It’s been a week since Spike Lee announced the Kickstarter campaign for his next film, an as-yet-untitled project about “the addiction of blood.” Not surprisingly, Lee’s fundraiser prompted some backlash from critics who questioned the ethics of someone of his stature asking fans for money. Lee didn’t sell his career-long financing struggles very strongly in his initial pitch, and so the director smartly speaks to that more directly in a new video.
“We were doing Kickstarter before there was Kickstarter,” Lee says. “We just didn’t have the technology.” He lays out his grassroots efforts to raise money at the beginning of his career—making phone calls, visiting potential donors—emphasizing that crowdfunding sites such as Kickstarter are simply a technologically advanced version of what he (and others) have been doing for years. Lee also argues that his campaign will benefit not just himself, but also independent filmmaking more generally: Because of his involvement, he says, those who had never heard of Kickstarter—particularly people of color—may now see this as a viable option for getting their own work produced.
Lee pushes back, rightly, against the notion that his crowdfunding success will take away from less established artists who might have gotten the donation instead, calling the idea a “fallacy.” Many of the people who backed successful campaigns for the Veronica Mars movie and Zach Braff’s next feature had never been on Kickstarter before—and it’s Lee’s belief that those donors will be more likely to support other projects in the future.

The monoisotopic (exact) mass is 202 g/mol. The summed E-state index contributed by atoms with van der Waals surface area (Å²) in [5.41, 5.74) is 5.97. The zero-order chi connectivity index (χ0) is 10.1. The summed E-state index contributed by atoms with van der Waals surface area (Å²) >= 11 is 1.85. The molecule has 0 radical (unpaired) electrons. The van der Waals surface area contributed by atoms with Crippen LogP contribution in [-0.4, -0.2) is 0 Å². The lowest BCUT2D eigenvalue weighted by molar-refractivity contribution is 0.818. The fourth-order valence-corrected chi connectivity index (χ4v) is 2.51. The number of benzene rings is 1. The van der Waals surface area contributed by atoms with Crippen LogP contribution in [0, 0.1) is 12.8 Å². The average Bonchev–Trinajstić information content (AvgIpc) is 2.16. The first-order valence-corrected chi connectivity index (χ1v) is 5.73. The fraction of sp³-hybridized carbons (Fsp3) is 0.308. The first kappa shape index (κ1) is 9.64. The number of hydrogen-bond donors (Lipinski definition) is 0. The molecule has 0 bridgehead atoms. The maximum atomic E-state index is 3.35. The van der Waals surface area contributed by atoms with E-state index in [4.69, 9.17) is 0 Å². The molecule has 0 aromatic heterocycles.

These are all strong points, and should help Lee’s efforts. But it’s worth noting that, in his case, it may be too little, too late. Lee still has yet to adequately promote the actual product he plans to create with the money he is raising—and his reasons for being so mum on this front are not terribly convincing. “It’s a THRILLER,” he says. “In order for a film of this type to work the less details the better for this Film to work with the Audience, they can’t know a whole lot before they sit down in a Theatre to see it.” As of now, Lee’s film has garnered close to $360,000, with 22 days left to raise the $1.25 million he’s seeking. Not bad—but also not great, especially if we compare it to the near-instant success of the Braff and Veronica Mars projects that the director continues to invoke.
He did get 10 grand from Steven Soderbergh, who also provided a written endorsement of Lee and his project. In a short post on the Kickstarter page, Soderbergh writes admiringly of the director, citing Lee as a huge influence on him as a young filmmaker in the ’80s. “I know Spike’s films better than I know Spike (maybe the Knicks game with help with that),” he writes, citing the perk he is set to receive for his generous monetary contribution. “But we’re friendly enough for me to say I respect him as person as well as a filmmaker.” It’s a fitting tribute coming from a director like Soderbergh, whose career, spent working both within and without the confines of Hollywood, echoes Lee’s own.
For his part, Lee seems unfazed by his critics, who have been a part of his career from the beginning, as he points out. “I just roll with the punches,” he says.